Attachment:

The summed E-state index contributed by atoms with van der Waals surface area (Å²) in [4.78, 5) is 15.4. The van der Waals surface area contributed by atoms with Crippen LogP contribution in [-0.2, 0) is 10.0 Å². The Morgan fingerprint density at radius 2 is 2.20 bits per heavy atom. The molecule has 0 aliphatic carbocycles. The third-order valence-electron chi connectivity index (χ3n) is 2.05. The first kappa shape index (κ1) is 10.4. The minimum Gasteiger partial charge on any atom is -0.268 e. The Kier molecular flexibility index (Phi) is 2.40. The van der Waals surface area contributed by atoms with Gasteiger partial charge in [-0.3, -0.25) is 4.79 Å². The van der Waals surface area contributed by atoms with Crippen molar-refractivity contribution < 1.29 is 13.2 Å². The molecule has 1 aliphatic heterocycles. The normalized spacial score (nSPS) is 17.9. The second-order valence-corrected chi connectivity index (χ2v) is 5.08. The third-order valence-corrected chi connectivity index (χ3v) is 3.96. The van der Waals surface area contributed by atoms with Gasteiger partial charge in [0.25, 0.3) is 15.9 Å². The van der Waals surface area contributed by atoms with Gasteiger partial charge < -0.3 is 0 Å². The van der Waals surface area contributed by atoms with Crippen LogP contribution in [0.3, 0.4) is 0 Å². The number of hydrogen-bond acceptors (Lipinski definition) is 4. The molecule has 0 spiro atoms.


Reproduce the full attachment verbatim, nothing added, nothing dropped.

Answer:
The summed E-state index contributed by atoms with van der Waals surface area (Å²) in [4.78, 5) is 15.4. The van der Waals surface area contributed by atoms with Crippen LogP contribution in [-0.2, 0) is 10.0 Å². The Morgan fingerprint density at radius 2 is 2.20 bits per heavy atom. The molecule has 0 aliphatic carbocycles. The third-order valence-electron chi connectivity index (χ3n) is 2.05. The first kappa shape index (κ1) is 10.4. The minimum Gasteiger partial charge on any atom is -0.268 e. The Kier molecular flexibility index (Phi) is 2.40. The van der Waals surface area contributed by atoms with Gasteiger partial charge in [-0.3, -0.25) is 4.79 Å². The van der Waals surface area contributed by atoms with Crippen molar-refractivity contribution < 1.29 is 13.2 Å². The molecule has 1 aliphatic heterocycles. The normalized spacial score (nSPS) is 17.9. The second-order valence-corrected chi connectivity index (χ2v) is 5.08. The third-order valence-corrected chi connectivity index (χ3v) is 3.96. The van der Waals surface area contributed by atoms with Gasteiger partial charge in [0.25, 0.3) is 15.9 Å². The van der Waals surface area contributed by atoms with Gasteiger partial charge < -0.3 is 0 Å². The van der Waals surface area contributed by atoms with Crippen LogP contribution in [0.3, 0.4) is 0 Å². The number of hydrogen-bond acceptors (Lipinski definition) is 4. The molecule has 0 spiro atoms.